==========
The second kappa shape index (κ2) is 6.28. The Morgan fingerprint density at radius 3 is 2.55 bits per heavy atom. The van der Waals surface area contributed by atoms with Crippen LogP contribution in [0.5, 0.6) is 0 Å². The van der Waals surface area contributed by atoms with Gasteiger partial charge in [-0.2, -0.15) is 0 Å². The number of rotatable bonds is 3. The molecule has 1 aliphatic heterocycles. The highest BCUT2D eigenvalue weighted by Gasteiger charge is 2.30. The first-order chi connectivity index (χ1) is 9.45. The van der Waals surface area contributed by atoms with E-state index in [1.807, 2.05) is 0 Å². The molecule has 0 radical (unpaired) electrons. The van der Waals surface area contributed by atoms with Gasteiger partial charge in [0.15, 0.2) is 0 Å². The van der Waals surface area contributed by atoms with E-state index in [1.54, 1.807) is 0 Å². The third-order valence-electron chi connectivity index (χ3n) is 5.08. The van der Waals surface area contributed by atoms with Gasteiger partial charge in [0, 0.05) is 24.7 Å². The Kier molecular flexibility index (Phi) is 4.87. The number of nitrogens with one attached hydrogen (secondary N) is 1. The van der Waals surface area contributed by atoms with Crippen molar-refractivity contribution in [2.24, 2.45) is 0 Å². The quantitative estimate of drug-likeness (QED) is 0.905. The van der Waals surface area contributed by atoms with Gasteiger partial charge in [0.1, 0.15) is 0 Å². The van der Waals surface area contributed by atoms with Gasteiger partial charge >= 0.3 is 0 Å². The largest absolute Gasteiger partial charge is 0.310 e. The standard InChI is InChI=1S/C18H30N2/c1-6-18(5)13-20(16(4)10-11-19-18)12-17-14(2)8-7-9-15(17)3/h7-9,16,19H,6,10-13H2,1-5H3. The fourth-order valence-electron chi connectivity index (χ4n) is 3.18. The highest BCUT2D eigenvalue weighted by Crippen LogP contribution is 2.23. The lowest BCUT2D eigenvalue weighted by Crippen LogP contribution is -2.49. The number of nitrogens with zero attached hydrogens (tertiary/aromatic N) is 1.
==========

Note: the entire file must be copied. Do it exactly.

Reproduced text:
The second kappa shape index (κ2) is 6.28. The Morgan fingerprint density at radius 3 is 2.55 bits per heavy atom. The van der Waals surface area contributed by atoms with Crippen LogP contribution in [0.5, 0.6) is 0 Å². The van der Waals surface area contributed by atoms with Gasteiger partial charge in [-0.2, -0.15) is 0 Å². The number of rotatable bonds is 3. The molecule has 1 aliphatic heterocycles. The highest BCUT2D eigenvalue weighted by Gasteiger charge is 2.30. The first-order chi connectivity index (χ1) is 9.45. The van der Waals surface area contributed by atoms with E-state index in [1.807, 2.05) is 0 Å². The molecule has 0 radical (unpaired) electrons. The van der Waals surface area contributed by atoms with Gasteiger partial charge in [0.15, 0.2) is 0 Å². The van der Waals surface area contributed by atoms with E-state index in [1.54, 1.807) is 0 Å². The third-order valence-electron chi connectivity index (χ3n) is 5.08. The van der Waals surface area contributed by atoms with Gasteiger partial charge in [0, 0.05) is 24.7 Å². The Kier molecular flexibility index (Phi) is 4.87. The number of nitrogens with one attached hydrogen (secondary N) is 1. The van der Waals surface area contributed by atoms with Crippen molar-refractivity contribution in [2.24, 2.45) is 0 Å². The quantitative estimate of drug-likeness (QED) is 0.905. The van der Waals surface area contributed by atoms with Gasteiger partial charge in [0.1, 0.15) is 0 Å². The van der Waals surface area contributed by atoms with Gasteiger partial charge >= 0.3 is 0 Å². The largest absolute Gasteiger partial charge is 0.310 e. The standard InChI is InChI=1S/C18H30N2/c1-6-18(5)13-20(16(4)10-11-19-18)12-17-14(2)8-7-9-15(17)3/h7-9,16,19H,6,10-13H2,1-5H3. The fourth-order valence-electron chi connectivity index (χ4n) is 3.18. The highest BCUT2D eigenvalue weighted by Crippen LogP contribution is 2.23. The lowest BCUT2D eigenvalue weighted by Crippen LogP contribution is -2.49. The number of nitrogens with zero attached hydrogens (tertiary/aromatic N) is 1.